Executed DbCommand (32ms) [Parameters=[@__id_0='?' (DbType = Int32)], CommandType='Text', CommandTimeout='30']
      SELECT [b].[ID], [b].[Author], [b].[DateCreated], [b].[DateUpdated], [b].[Edition], [b].[Genre], [b].[ISBN], [b].[Location], [b].[Title], [b].[YearPublished], [r].[ID], [r].[Approver], [r].[BookID], [r].[Comment], [r].[DateCreated], [r].[DateReviewed], [r].[DateUpdated], [r].[Heading], [r].[IsVisible], [r].[Rating], [r].[Reviewer]
      FROM [Books] AS [b]
      LEFT JOIN [Reviews] AS [r] ON [b].[ID] = [r].[BookID]
      WHERE [b].[ID] = @__id_0
      ORDER BY [b].[ID], [r].[ID]

and a select SQL on Loans records:

info: Microsoft.EntityFrameworkCore.Database.Command[20101]
      Executed DbCommand (3ms) [Parameters=[@__p_0='?' (DbType = Int32)], CommandType='Text', CommandTimeout='30']
      SELECT [l].[ID], [l].[BookID], [l].[DateCreated], [l].[DateDue], [l].[DateLoaned], [l].[DateReturn], [l].[DateUpdated], [l].[LoanedBy], [l].[OnShelf], [l].[ReturnMethod]
      FROM [Loans] AS [l]
      WHERE [l].[BookID] = @__p_0

The final query on the Loans entity is executed when the collection is returned from the function.

In the final section, I will explain some of the benefits and drawbacks when using the eager loading pattern.

Benefits and Drawbacks when using the Eager Loading Pattern

What we have seen from the Eager Loading query is that the execution of the LINQ query will run an initial SQL to retrieve the data from the specific entity, Reviews. The data from the other navigation property, Loans in the POCO class for the Books entity is retrieved from the returned collection by running an additional SQL on the Loans table.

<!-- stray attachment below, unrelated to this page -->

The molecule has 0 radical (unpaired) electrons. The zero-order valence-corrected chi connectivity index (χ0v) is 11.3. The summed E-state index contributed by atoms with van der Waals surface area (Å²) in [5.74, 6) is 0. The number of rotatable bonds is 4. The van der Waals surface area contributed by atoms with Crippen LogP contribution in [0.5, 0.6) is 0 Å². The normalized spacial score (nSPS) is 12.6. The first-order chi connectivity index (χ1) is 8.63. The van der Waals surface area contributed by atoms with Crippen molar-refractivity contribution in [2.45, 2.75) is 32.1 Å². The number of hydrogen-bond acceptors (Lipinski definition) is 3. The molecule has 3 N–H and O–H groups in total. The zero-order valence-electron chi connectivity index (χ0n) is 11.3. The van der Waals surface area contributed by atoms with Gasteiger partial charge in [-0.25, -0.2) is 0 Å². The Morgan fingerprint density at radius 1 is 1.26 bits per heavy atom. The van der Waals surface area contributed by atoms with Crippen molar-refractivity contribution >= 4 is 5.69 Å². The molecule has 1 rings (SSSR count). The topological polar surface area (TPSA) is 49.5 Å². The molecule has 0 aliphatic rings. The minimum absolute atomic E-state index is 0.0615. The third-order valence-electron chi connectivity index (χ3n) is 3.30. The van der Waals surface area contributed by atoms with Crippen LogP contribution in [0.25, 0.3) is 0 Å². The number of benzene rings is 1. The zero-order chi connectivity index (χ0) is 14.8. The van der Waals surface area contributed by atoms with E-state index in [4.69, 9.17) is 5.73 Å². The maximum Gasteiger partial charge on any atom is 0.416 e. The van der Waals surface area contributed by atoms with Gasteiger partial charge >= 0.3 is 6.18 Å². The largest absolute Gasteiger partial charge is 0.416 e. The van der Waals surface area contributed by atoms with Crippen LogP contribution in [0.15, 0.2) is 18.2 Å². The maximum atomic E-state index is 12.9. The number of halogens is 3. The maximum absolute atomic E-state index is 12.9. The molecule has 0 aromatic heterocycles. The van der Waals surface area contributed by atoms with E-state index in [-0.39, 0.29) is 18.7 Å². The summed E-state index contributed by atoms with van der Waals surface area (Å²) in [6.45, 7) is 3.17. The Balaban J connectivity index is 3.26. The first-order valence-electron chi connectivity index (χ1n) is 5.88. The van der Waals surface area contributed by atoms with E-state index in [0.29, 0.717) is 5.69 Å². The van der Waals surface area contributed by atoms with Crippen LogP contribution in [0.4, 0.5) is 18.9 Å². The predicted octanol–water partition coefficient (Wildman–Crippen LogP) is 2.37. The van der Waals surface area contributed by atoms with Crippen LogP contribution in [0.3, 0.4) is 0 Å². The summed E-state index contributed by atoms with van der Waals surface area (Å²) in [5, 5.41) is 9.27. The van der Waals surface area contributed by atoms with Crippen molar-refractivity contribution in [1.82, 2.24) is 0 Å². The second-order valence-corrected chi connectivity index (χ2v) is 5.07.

You have seen how useful Eager Loading is for a self-contained database using EF Core, especially application forms that load data from multiple details tables.

This can save the developer from having to write additional SQL and LINQ code to retrieve data from dependent child tables.

Eager data loading has a benefit in the client side when the entity being loaded is required in a client interface that has a list or drop-down list that has data related to a parent record. The parent record may also have other related navigational entities that do not require loading in the same query.

Where we require multiple related navigational data to be loaded into a client from a query, the eager loading pattern is not always recommended since it does an additional SQL JOIN for each navigational property which can be a performance hit when the data sizes are large.

Where we require multiple related properties to be loaded, the recommendation is to use the eager loading on multiple queries, one for each related navigational property. Splitting the above LINQ query maybe more optimal using the following two queries:

var bookLoans = _db.Books
	Include(b => b.Loans).


var bookReviews = _db.Books
	Include(r => r.Reviews).

In the next post I will discuss another ORM loading pattern, the Explicit Loading pattern.

That is all for today’s post.

I hope you found this post useful and informative.